Lord Holmes has been cleared of sexual assault
A beauty therapist accused him of groping her near the end of treatment at a five-star hotel
The former Tory peer declined to comment immediately after the verdict
A blind former Conservative peer has been cleared of sexually assaulting a masseuse he was accused of groping.
Lord Chris Holmes of Richmond was alleged to have grabbed the beauty therapist’s bottom and asked if she did “extras” and “can I touch your boobs?” near the end of a treatment at a five-star London hotel on 7 March last year.
The 48-year-old, a nine-time Paralympic swimming gold medallist, asked to see what she looked like by touching her, which the woman allowed, Southwark Crown Court was told.
However, she claimed he then groped her, and she told him she was a professional and backed away.
On Thursday, a jury cleared Holmes, who is now not affiliated to a party in the House of Lords, of sexual assault, which he denied.
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Holmes rubbed his eyes and breathed sighs of relief after the verdict, before being helped from the dock by his wife.
Speaking after the case, he told the PA news agency: “I do not have words to express how fortunate I am to have the family and friends that I do, in particular my lovely wife.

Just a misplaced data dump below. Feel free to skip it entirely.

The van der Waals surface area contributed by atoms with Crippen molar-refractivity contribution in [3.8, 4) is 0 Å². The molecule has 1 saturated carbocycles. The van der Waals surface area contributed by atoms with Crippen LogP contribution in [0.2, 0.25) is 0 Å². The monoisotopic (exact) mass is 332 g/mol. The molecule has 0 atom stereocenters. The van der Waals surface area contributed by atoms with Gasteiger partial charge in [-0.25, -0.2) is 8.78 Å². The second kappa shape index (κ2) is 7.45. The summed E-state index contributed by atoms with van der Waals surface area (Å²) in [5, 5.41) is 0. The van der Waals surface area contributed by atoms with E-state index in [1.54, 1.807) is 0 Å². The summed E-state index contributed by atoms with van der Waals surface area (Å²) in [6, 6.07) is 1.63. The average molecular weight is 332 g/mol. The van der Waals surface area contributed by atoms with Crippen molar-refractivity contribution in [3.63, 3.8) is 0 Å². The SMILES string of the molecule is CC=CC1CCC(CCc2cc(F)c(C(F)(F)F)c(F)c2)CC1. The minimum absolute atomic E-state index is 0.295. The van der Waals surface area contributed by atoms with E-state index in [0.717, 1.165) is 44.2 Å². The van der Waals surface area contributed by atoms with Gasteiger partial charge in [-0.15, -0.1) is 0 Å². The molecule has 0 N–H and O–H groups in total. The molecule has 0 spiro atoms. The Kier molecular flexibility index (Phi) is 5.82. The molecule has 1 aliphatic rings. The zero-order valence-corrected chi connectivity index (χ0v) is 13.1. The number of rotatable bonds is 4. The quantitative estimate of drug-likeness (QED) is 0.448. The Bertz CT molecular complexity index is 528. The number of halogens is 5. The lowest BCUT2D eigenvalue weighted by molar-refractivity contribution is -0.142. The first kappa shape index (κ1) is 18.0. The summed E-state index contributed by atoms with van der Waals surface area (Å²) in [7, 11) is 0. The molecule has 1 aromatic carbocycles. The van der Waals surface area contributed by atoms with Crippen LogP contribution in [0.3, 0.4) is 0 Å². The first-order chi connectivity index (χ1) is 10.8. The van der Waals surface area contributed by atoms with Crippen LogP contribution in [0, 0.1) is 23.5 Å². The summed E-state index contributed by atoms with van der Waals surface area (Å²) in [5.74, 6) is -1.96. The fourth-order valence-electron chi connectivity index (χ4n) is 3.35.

“They have all supported me throughout this nightmare.”
The therapist, who cannot be named for legal reasons, worried she could not tell the police about her accusation because she finished the massage, the trial heard.
Jurors were told she was worried he would hurt himself or his guide dog if she left the small room, and that he “shushed me and apologised so many times”.
She told her boyfriend the incident was “my fault” because she stayed, but he said she should complain to the police or the House of Lords because authorities “take this seriously now after #MeToo”, the court heard.
Jurors were told that Lord Holmes’s defence suggested the woman made a malicious claim to gain financially.
Lord Holmes denied the assault and said he touched people to get “the sense” of someone, especially if he felt vulnerable.
“I understand how difficult it is to imagine what it must be like to have no sight whatsoever, because up until I was 14 I couldn’t have any indication of what that would be like, but that really is my world,” he told jurors.
“My world would stop here (in front of me) if I couldn’t contact that external world that you can get in the blink of an eye, and I try and use everything I’ve still got to try and construct that world.
“So, through sound, smells, and, yes, touch, but touch as a means of being able to construct that world, touching objects, and, yes, touching people every single day.”
His defence, meanwhile, suggested the woman was exaggerating the incident and “rewriting history to fit your account of what happened”.
Lord Holmes retired from Paralympic swimming in 2002 and was appointed to the House of Lords in 2013.
He said after the case: “It is clear that there is still misunderstanding about how blind people need to construct some idea of the external world.
“I do not want to say anything unkind about the specific allegation once made about me in this case. But after 18 months of waiting for my trial, the jury understood.”
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